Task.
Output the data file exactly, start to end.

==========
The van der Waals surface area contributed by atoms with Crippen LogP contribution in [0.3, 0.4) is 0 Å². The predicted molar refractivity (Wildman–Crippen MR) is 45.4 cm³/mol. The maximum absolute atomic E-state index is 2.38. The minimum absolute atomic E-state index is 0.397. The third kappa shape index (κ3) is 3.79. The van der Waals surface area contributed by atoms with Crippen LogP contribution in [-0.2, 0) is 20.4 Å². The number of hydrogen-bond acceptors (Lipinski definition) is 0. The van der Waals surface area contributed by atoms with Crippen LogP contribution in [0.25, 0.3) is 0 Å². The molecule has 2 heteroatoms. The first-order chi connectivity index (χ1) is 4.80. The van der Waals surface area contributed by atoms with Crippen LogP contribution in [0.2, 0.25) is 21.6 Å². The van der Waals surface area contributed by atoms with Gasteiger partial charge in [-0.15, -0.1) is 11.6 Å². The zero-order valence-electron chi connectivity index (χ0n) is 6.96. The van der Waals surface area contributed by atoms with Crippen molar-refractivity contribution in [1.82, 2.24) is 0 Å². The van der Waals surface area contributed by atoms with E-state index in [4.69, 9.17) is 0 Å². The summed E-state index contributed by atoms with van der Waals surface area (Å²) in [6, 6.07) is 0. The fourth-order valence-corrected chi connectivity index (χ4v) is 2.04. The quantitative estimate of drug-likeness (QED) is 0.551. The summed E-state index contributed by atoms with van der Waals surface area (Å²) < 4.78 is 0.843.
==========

The van der Waals surface area contributed by atoms with Crippen LogP contribution in [0.3, 0.4) is 0 Å². The predicted molar refractivity (Wildman–Crippen MR) is 45.4 cm³/mol. The maximum absolute atomic E-state index is 2.38. The minimum absolute atomic E-state index is 0.397. The third kappa shape index (κ3) is 3.79. The van der Waals surface area contributed by atoms with Crippen LogP contribution in [-0.2, 0) is 20.4 Å². The number of hydrogen-bond acceptors (Lipinski definition) is 0. The van der Waals surface area contributed by atoms with Crippen LogP contribution in [0.25, 0.3) is 0 Å². The molecule has 2 heteroatoms. The first-order chi connectivity index (χ1) is 4.80. The van der Waals surface area contributed by atoms with Crippen LogP contribution in [0.2, 0.25) is 21.6 Å². The van der Waals surface area contributed by atoms with Gasteiger partial charge in [-0.15, -0.1) is 11.6 Å². The zero-order valence-electron chi connectivity index (χ0n) is 6.96. The van der Waals surface area contributed by atoms with Crippen molar-refractivity contribution in [1.82, 2.24) is 0 Å². The van der Waals surface area contributed by atoms with E-state index in [4.69, 9.17) is 0 Å². The summed E-state index contributed by atoms with van der Waals surface area (Å²) in [6, 6.07) is 0. The fourth-order valence-corrected chi connectivity index (χ4v) is 2.04. The quantitative estimate of drug-likeness (QED) is 0.551. The summed E-state index contributed by atoms with van der Waals surface area (Å²) < 4.78 is 0.843.